I’m a bit more concerned about the receiving situation. Theo Howard returns this year and by now has established himself as one of the more reliable receivers in the league. The problem is that he hasn’t really become the playmaker that many people had projected. 6’4” sophomore Chase Cota may still yet become that kind of playmaker, but hasn’t had enough opportunity yet. When he’s been targeted, he’s shown that he has great hands, though not a ton of breakaway speed. Other guys such as the experienced Demetric Felton and twitchy newcomer Jaylen Irwin are around and can help in the speed department.
Michael Ezieke is a name that many fans would like to see fill the big receiver role vacated by the departure of Caleb Wilson. As a 6’5” receiver, he physically fits the bill, but his ability to catch and hold on to the ball needs to improve dramatically. If he doesn’t emerge, the Bruins have some nice TE options to lean on including former blue-chipper Devin Asiasi and Jordan Wilson, though both of these guys are better blockers than pass catchers.
Joshua Kelley is back and will provide stability for Chip Kelly in the running game. The former JUCO transfer surprised everyone last year with both his durability and toughness in picking up the slack with former starters Bolu Olorunfunmi and Sosa Jamabo unexpectedly unavailable for much of the season. He’s more of a workhorse (consider his 40 carry, 289 yard performance against USC in the last game of the season) than a long-range bomber. But he’s one of the best runners in the league and a great piece to build your rushing attack around.
Depth is a real concern should anything derail Kelley. Martell Irby is more than capable as a backup. However, all you’ve got once you get past him is third-down back Kazmeir Allen (at this point more of a track star than a football player) and a handful of players who’ve never taken a snap. Two star, greyshirt backup Keegan Jones may, in fact, emerge as the #3 guy by the time the fall is complete.
On paper, there is no reason that the Bruins shouldn’t take a step-function leap in their overall offensive production from a year ago, even if it remains unclear where the chunk plays will come from. In many ways, it is the South’s facsimile of the Huskies offense: lots of potential just waiting to be unlocked. It is all about growth with the talent on hand - especially from the offensive line and at the QB position. Of course, keeping Joshua Kelley healthy is also important.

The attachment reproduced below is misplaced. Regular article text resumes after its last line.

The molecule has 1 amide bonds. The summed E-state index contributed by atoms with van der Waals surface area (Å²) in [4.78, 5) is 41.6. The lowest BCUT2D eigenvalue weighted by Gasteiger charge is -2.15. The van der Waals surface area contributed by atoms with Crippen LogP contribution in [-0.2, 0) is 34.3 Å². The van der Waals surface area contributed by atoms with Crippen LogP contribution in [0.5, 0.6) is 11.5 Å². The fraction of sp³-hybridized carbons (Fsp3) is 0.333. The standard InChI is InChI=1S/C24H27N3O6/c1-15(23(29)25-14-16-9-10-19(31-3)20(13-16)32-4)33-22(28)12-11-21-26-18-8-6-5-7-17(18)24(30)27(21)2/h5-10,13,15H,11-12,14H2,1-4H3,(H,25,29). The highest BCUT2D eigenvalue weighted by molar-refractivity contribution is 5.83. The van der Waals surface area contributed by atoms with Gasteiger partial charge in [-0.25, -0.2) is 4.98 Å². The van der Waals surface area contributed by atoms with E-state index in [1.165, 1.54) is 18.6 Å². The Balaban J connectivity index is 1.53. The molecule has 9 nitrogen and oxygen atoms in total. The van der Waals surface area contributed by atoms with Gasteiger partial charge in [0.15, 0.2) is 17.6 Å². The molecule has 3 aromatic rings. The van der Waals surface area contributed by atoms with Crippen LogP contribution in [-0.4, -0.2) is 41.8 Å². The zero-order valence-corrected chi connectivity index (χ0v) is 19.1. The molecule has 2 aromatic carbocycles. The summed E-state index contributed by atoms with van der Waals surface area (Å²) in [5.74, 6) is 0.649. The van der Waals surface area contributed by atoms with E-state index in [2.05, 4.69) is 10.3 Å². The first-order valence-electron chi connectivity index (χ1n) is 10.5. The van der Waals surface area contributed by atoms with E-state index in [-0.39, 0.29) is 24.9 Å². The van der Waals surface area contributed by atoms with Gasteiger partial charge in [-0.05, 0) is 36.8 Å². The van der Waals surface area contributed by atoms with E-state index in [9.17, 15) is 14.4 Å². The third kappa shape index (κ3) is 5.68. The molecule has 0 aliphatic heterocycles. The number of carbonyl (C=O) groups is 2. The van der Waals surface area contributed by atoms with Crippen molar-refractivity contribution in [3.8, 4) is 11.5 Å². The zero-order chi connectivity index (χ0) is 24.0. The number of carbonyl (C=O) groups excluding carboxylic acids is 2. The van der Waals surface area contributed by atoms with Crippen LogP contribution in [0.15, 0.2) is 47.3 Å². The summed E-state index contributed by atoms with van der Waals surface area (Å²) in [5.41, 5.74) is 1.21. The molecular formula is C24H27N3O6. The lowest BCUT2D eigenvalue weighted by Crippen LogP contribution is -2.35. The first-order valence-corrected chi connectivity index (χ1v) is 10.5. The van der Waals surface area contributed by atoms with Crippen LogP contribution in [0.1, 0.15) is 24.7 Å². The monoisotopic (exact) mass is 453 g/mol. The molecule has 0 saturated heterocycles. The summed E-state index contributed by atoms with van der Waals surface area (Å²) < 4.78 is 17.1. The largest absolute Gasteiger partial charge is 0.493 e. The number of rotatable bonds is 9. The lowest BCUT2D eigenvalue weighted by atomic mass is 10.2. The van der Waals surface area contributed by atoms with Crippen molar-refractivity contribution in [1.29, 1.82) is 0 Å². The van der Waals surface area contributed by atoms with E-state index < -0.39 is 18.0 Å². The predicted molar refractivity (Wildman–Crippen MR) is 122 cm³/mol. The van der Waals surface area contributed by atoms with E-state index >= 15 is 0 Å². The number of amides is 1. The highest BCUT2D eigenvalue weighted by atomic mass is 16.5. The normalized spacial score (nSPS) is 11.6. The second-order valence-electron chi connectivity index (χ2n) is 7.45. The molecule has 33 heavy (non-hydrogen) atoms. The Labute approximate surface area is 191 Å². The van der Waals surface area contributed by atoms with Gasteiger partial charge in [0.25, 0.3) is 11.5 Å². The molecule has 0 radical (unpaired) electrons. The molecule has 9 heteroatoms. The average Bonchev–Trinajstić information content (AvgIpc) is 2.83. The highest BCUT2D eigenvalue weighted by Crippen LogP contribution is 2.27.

Honestly speaking, it is hard to imagine UCLA’s defense being any worse than the stinker of a unit that Chip Kelly and DC Jerry Azzinaro rolled out last year. If your only exposure to the Bruins’ D last year was the Huskies game, let me assure you that that was the highlight of the year. UCLA finished 11th in scoring D, 11th in total D and 11th in rushing D for the season. A severe lack of a pass rush (126th in the nation in sack rate) and an inability to stop opponents in the red zone (a whopping 39 red zone TDs surrendered) were the most eye popping problems.
Check out Bill Connelley’s radar chart on the Bruins’ D from last season:
If this situation is going to improve, the defensive line simply must turn the corner. Azzinaro prefers girth along his three-man front and he certainly has plenty of it to work with. Massive Atonio Mafi (380 lbs), DT Tyler Manoa (310 lbs) and DE Osa Odighizuwa (285 lbs) make up what might be the biggest starting front three in the conference. None of these guys is really going to get after a QB (though Osa led the team with 4 sacks last year). Their job is to crush pockets and gobble up running backs. Both Mafi and Manoa are just sophomores, so it will be interesting to see if they can make big jumps in their development.
If they can, the linebacking corps has some potential. ILB Krys Barnes broke out last season and enters his senior year as one of the top two players on the D. He’s a reliable tackler who demonstrates great versatility. He will partner with fellow seniors ILB Josh Woods and OLB Keisean Lucier-South to form a very dependable if not flashy trio. I should also mention the depth that another breakout from last year - senior Tyree Thompson - brings to the table. Even if KLS can’t get over some of the academic issues he’s dealing with (he’s projected to miss the first part of the season), this is a unit that ought to be able to provide some defensive efficiency for Azzinaro.
The key for this unit is whether or not a true EDGE player can emerge. A fall camp battle between sophomores Elijah Wade and Odua Isabor promises to be the most interesting of the fall. However, the two only combined for one sack last year (and therein lies the problem). Unfortunately, there doesn’t seem to be any ready-made new players in position to step up with incoming freshmen Noah Keeter and Hayden Harris looking like redshirt candidates.